Marketing budgets are expected to grow about 8 percent in the next 12 months, which is two to three times the growth in IT budgets, and CMOs owned or influenced $148 billion in IT-related spending in 2012, Iwata said. That’s a lot of opportunity that IBM is targeting. Big Blue, however, is not going after that big piece of the pie on its own. I just spent time at the Adobe Summit, the company’s digital marketing conference, and the folks that brought you Flash and Photoshop are making a big play for those marketing dollars as well. And they have a different mix of skills and approach that is likely to appeal to some over others.

In her speech Rometty spelled out IBM’s approach, not just to marketing, but overall. “We are an enterprise company and that’s a choice,” she said. “We choose to work with enterprises, not consumers.”

Can she match Palmisano? Yes she can!

virginia rometty IBM CEO

As a proud Baltimorean, I liked Palmisano who also comes from Baltimre, and is the son of an auto mechanic. He went to Calvert Hall, a Catholic boys’ school known in Baltimore for its academics, culture and athletics. My buddy Mike Curreri, an attorney turned tech CEO, graduated from Calvert Hall with Palmisano and remembers him as an all-around good guy with a quick laugh, a kind word and a brilliant smile. Hard work got him into The Johns Hopkins University, from which he graduated to become a salesman at IBM rather than a pro football player or professional saxophonist.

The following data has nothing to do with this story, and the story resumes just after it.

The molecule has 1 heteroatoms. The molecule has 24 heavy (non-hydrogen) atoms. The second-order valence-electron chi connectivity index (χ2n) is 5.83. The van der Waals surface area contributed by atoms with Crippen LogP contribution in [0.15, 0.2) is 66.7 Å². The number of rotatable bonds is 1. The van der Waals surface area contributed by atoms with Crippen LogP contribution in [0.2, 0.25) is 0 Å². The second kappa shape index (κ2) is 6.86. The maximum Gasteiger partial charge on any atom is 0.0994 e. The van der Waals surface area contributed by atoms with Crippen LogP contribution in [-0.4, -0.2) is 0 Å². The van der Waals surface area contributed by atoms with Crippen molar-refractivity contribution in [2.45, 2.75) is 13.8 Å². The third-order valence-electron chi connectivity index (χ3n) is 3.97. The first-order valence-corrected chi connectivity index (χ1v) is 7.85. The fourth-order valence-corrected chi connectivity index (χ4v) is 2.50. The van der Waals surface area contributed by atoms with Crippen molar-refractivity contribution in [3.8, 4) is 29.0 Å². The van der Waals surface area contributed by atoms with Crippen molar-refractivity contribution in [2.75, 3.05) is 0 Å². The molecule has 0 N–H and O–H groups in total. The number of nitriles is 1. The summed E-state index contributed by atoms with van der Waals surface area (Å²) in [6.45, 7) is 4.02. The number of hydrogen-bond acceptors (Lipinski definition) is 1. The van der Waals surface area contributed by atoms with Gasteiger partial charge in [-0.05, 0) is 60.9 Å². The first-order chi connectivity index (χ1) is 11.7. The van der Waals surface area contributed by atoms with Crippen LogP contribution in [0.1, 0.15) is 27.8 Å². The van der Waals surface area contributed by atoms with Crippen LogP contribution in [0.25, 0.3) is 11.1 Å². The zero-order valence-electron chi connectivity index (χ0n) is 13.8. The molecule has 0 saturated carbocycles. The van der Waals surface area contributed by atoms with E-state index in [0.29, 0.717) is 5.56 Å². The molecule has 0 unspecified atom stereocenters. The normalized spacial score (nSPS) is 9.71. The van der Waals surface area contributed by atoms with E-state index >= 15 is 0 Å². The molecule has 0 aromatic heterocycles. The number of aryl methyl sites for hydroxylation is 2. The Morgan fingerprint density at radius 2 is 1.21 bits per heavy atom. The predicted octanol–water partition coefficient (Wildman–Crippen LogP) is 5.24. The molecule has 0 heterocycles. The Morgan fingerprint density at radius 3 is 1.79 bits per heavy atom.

I liked Palmisano because he was a living example of what you can become through hard work, diligence and the right opportunities – and I wondered who could rightly replace him.